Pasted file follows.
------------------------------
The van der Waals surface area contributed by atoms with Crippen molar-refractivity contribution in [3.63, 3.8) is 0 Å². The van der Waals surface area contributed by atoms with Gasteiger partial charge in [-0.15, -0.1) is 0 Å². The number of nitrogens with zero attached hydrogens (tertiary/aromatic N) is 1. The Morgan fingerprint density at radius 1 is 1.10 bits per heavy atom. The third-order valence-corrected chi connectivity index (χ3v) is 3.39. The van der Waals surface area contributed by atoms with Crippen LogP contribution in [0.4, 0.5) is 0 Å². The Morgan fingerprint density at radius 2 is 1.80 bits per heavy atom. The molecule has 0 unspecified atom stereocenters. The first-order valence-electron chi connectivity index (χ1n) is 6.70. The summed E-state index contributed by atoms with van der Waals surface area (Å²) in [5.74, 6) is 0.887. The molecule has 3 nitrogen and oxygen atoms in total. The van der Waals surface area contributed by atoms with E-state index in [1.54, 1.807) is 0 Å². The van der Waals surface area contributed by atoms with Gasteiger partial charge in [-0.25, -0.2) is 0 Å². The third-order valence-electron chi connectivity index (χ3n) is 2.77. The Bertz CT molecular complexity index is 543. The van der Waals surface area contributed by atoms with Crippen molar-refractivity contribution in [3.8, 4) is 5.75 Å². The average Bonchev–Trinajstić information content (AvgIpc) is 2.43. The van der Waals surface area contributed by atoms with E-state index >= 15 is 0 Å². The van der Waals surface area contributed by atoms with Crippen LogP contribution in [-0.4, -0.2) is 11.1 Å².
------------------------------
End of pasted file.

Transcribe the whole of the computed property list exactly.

The van der Waals surface area contributed by atoms with Crippen molar-refractivity contribution in [3.63, 3.8) is 0 Å². The van der Waals surface area contributed by atoms with Gasteiger partial charge in [-0.15, -0.1) is 0 Å². The number of nitrogens with zero attached hydrogens (tertiary/aromatic N) is 1. The Morgan fingerprint density at radius 1 is 1.10 bits per heavy atom. The third-order valence-corrected chi connectivity index (χ3v) is 3.39. The van der Waals surface area contributed by atoms with Crippen LogP contribution in [0.4, 0.5) is 0 Å². The Morgan fingerprint density at radius 2 is 1.80 bits per heavy atom. The molecule has 0 unspecified atom stereocenters. The first-order valence-electron chi connectivity index (χ1n) is 6.70. The summed E-state index contributed by atoms with van der Waals surface area (Å²) in [5.74, 6) is 0.887. The molecule has 3 nitrogen and oxygen atoms in total. The van der Waals surface area contributed by atoms with E-state index in [1.54, 1.807) is 0 Å². The van der Waals surface area contributed by atoms with Gasteiger partial charge in [-0.25, -0.2) is 0 Å². The third-order valence-electron chi connectivity index (χ3n) is 2.77. The Bertz CT molecular complexity index is 543. The van der Waals surface area contributed by atoms with Crippen molar-refractivity contribution in [3.8, 4) is 5.75 Å². The average Bonchev–Trinajstić information content (AvgIpc) is 2.43. The van der Waals surface area contributed by atoms with E-state index >= 15 is 0 Å². The van der Waals surface area contributed by atoms with Crippen LogP contribution in [-0.4, -0.2) is 11.1 Å².